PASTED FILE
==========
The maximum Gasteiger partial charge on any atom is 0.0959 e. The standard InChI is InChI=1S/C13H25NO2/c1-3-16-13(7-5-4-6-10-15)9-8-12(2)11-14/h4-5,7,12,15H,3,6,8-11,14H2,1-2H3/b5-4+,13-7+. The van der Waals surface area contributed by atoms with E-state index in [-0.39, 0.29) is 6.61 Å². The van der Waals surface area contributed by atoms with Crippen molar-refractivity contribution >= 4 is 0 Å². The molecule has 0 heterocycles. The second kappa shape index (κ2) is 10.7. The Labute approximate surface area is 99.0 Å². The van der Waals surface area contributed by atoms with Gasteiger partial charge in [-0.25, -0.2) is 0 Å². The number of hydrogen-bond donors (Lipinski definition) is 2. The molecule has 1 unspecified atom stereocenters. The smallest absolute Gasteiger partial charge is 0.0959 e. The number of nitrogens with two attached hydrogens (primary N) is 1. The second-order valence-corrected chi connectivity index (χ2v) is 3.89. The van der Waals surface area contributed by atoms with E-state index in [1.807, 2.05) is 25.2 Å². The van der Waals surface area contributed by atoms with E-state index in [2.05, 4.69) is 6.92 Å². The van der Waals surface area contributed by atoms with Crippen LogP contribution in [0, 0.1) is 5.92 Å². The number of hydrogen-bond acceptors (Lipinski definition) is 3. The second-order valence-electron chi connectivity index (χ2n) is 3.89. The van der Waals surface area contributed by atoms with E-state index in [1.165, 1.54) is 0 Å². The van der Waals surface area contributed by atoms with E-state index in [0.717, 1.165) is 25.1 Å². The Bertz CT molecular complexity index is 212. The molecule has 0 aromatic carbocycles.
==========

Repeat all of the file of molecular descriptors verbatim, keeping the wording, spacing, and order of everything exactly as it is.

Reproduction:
The maximum Gasteiger partial charge on any atom is 0.0959 e. The standard InChI is InChI=1S/C13H25NO2/c1-3-16-13(7-5-4-6-10-15)9-8-12(2)11-14/h4-5,7,12,15H,3,6,8-11,14H2,1-2H3/b5-4+,13-7+. The van der Waals surface area contributed by atoms with E-state index in [-0.39, 0.29) is 6.61 Å². The van der Waals surface area contributed by atoms with Crippen molar-refractivity contribution >= 4 is 0 Å². The molecule has 0 heterocycles. The second kappa shape index (κ2) is 10.7. The Labute approximate surface area is 99.0 Å². The van der Waals surface area contributed by atoms with Gasteiger partial charge in [-0.25, -0.2) is 0 Å². The number of hydrogen-bond donors (Lipinski definition) is 2. The molecule has 1 unspecified atom stereocenters. The smallest absolute Gasteiger partial charge is 0.0959 e. The number of nitrogens with two attached hydrogens (primary N) is 1. The second-order valence-corrected chi connectivity index (χ2v) is 3.89. The van der Waals surface area contributed by atoms with E-state index in [1.807, 2.05) is 25.2 Å². The van der Waals surface area contributed by atoms with E-state index in [2.05, 4.69) is 6.92 Å². The van der Waals surface area contributed by atoms with Crippen LogP contribution in [0, 0.1) is 5.92 Å². The number of hydrogen-bond acceptors (Lipinski definition) is 3. The second-order valence-electron chi connectivity index (χ2n) is 3.89. The van der Waals surface area contributed by atoms with E-state index in [1.165, 1.54) is 0 Å². The van der Waals surface area contributed by atoms with E-state index in [0.717, 1.165) is 25.1 Å². The Bertz CT molecular complexity index is 212. The molecule has 0 aromatic carbocycles.